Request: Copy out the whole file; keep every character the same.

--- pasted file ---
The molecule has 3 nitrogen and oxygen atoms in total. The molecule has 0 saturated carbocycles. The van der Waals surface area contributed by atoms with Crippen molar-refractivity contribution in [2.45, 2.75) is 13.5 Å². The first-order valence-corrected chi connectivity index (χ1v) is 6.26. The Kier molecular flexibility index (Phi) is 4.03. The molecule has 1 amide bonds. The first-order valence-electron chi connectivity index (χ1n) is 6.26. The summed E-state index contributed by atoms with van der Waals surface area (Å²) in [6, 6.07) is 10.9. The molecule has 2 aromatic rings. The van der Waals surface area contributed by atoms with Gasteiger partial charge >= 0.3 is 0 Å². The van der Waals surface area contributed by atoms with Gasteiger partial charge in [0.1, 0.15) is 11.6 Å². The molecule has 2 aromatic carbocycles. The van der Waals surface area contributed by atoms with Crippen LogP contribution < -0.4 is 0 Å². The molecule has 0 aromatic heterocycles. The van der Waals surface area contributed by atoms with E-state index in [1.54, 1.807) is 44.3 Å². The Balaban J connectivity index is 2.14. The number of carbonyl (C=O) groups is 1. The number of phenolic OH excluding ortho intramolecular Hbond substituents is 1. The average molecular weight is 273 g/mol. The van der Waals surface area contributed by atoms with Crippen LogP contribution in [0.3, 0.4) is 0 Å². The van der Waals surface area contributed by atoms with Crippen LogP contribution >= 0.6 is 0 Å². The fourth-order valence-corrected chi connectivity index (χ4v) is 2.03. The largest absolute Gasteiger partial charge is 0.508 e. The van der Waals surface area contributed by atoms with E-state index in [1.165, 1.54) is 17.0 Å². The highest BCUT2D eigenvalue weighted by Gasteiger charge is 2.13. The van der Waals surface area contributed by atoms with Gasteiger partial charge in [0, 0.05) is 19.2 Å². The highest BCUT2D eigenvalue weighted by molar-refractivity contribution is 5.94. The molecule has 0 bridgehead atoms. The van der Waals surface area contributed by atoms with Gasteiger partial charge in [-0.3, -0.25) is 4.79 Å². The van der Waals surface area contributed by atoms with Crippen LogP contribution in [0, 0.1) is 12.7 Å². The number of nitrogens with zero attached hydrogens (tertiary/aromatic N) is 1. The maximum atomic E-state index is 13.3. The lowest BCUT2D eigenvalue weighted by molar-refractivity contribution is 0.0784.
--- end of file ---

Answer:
The molecule has 3 nitrogen and oxygen atoms in total. The molecule has 0 saturated carbocycles. The van der Waals surface area contributed by atoms with Crippen molar-refractivity contribution in [2.45, 2.75) is 13.5 Å². The first-order valence-corrected chi connectivity index (χ1v) is 6.26. The Kier molecular flexibility index (Phi) is 4.03. The molecule has 1 amide bonds. The first-order valence-electron chi connectivity index (χ1n) is 6.26. The summed E-state index contributed by atoms with van der Waals surface area (Å²) in [6, 6.07) is 10.9. The molecule has 2 aromatic rings. The van der Waals surface area contributed by atoms with Gasteiger partial charge >= 0.3 is 0 Å². The van der Waals surface area contributed by atoms with Gasteiger partial charge in [0.1, 0.15) is 11.6 Å². The molecule has 2 aromatic carbocycles. The van der Waals surface area contributed by atoms with Crippen LogP contribution < -0.4 is 0 Å². The molecule has 0 aromatic heterocycles. The van der Waals surface area contributed by atoms with E-state index in [1.54, 1.807) is 44.3 Å². The Balaban J connectivity index is 2.14. The number of carbonyl (C=O) groups is 1. The number of phenolic OH excluding ortho intramolecular Hbond substituents is 1. The average molecular weight is 273 g/mol. The van der Waals surface area contributed by atoms with Crippen LogP contribution in [0.3, 0.4) is 0 Å². The van der Waals surface area contributed by atoms with Crippen LogP contribution >= 0.6 is 0 Å². The fourth-order valence-corrected chi connectivity index (χ4v) is 2.03. The largest absolute Gasteiger partial charge is 0.508 e. The van der Waals surface area contributed by atoms with E-state index in [1.165, 1.54) is 17.0 Å². The highest BCUT2D eigenvalue weighted by Gasteiger charge is 2.13. The van der Waals surface area contributed by atoms with Gasteiger partial charge in [0, 0.05) is 19.2 Å². The highest BCUT2D eigenvalue weighted by molar-refractivity contribution is 5.94. The molecule has 0 bridgehead atoms. The van der Waals surface area contributed by atoms with Gasteiger partial charge in [-0.3, -0.25) is 4.79 Å². The van der Waals surface area contributed by atoms with Crippen LogP contribution in [0, 0.1) is 12.7 Å². The number of nitrogens with zero attached hydrogens (tertiary/aromatic N) is 1. The maximum atomic E-state index is 13.3. The lowest BCUT2D eigenvalue weighted by molar-refractivity contribution is 0.0784.